LIVE ALBUM ANTONY & THE JOHNSONS Cut the World (Rough Trade) ●●●●● It’s Antony Hegarty, chamber pop’s one and only Mercury Prize- winning, six-foot-four transgender Anglo-American with the voice of a choirboy, live in Copenhagen backed by the Danish National Chamber Orchestra. As live albums go, Cut the World is more of the satisfying-stopgap-between-studio- releases variety than a document of an artist in their performing prime. Songs from across his four LPs feature with added dramatic sym- phonic flourish. ‘Future Feminism’ an eight-minute speech explaining the framework behind Hegarty’s foundation of the same name, which espouses more matriarchal forms of governance is a cring- ingly self-important drop-in, but serves up some whimsical food for thought. (Malcolm Jack)

EXPERIMENTAL THE ONE ENSEMBLE Oriole (Pickled Egg) ●●●●● ELECTRONIC COM TRUISE In Decay (Ghostly International) ●●●●●

Reference points for The One Ensemble might include the 1970s prog-folk of Comus or A Hawk and A Hacksaw’s more wayward forays into Eastern Europe, but Daniel Padden and his gifted cohorts occupy a wild isthmus of their own. Alasdair Roberts/Tattie Toes per- cussionist Shane Connolly brings a rhythmic urgency to proceedings, switching from stately Renaissance dance to nervous canter on ‘The Farthest West’ as Padden conjures apocalyptic visions of mountains falling from ‘the skies of Morocco’. Cyril Tawney’s classic ode to bad navy food, ‘Chicken On A Raft’, is transformed into a lament, all quea- sy accordion and squalling strings, while the title track moves through jaunty medievalisms and doom riffs to conclude in a starkly beautiful Gregorian chorale. (Stewart Smith)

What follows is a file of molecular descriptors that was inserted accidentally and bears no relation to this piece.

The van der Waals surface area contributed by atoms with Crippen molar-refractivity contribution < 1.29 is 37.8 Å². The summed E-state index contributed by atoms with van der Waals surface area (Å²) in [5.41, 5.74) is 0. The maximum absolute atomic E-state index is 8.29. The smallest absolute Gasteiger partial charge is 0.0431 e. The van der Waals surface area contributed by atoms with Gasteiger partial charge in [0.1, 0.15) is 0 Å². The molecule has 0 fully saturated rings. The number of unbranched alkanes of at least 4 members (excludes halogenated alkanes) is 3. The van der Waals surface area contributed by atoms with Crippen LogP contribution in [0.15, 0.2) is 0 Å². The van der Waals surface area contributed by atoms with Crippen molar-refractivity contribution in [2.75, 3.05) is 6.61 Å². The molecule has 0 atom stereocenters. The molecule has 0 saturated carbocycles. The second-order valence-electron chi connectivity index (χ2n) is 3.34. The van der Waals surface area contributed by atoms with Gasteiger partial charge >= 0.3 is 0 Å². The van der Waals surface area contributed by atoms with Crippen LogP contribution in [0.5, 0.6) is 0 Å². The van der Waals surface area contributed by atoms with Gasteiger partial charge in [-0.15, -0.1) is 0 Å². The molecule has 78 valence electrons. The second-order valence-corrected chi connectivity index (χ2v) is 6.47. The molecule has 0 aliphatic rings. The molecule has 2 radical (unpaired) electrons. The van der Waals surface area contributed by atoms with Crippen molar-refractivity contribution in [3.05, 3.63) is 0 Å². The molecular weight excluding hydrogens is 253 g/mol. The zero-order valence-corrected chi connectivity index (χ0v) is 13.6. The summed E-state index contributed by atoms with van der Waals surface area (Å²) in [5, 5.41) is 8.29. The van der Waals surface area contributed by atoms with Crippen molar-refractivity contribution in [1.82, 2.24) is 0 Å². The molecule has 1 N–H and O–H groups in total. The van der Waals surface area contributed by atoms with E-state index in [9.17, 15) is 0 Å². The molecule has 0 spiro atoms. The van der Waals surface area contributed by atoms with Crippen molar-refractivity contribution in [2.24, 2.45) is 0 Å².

Compiled from demos, online tracks and unreleased material, Seth Haley’s most recent LP In Decay treads the same bass and synth heavy sinews of his prior releases at times channelling the likes of Boards of Canada, as heard on ‘Open’, to twisted elec- tronic funk and snails-pace disco on ‘Colorvision’.

For all its pomp and production, In Decay suffers somewhat from an identity crisis as the New Jersey producer attempts to connect the dots between far too many synth and retrogressive themes, at times tiptoeing into krauted-out, Klaus Schulze territory all the way to 8-bit Nintendo signatures. The nature in which this collection of songs was compiled might explain its disjoint- ed variation at times, but it’s still incredibly listenable. (Nick Herd)

ARCHIVE FILM, SOUNDTRACKED SCREEN BANDITA PRESENTS RITUALISED FREQUENCIES Church of the Sacred Heart, Edinburgh, Sat 21 Jul ●●●●● The occasion is 16mm film divas Screen Bandita’s latest cross- art ‘adventure in real film’: an exposition of ancient and modern rituals, where live soundtracks accompany ethnographic archive footage. Artist Ariadne Xenou’s depiction of native New Zealanders in ‘Maori Days’ is underscored by the duo of Daniel Padden (The One Ensemble/Volcano the Bear) and Howie Reeve (of Tattie Toes). As onscreen rubbing noses moves into twitching, gyrating rites, the duo’s shuffly, twang-laden rhythms emulate and echo the hand- clapping abandonment captured on camera. The trip, as you might imagine, is utterly intoxicating. (Neil Cooper)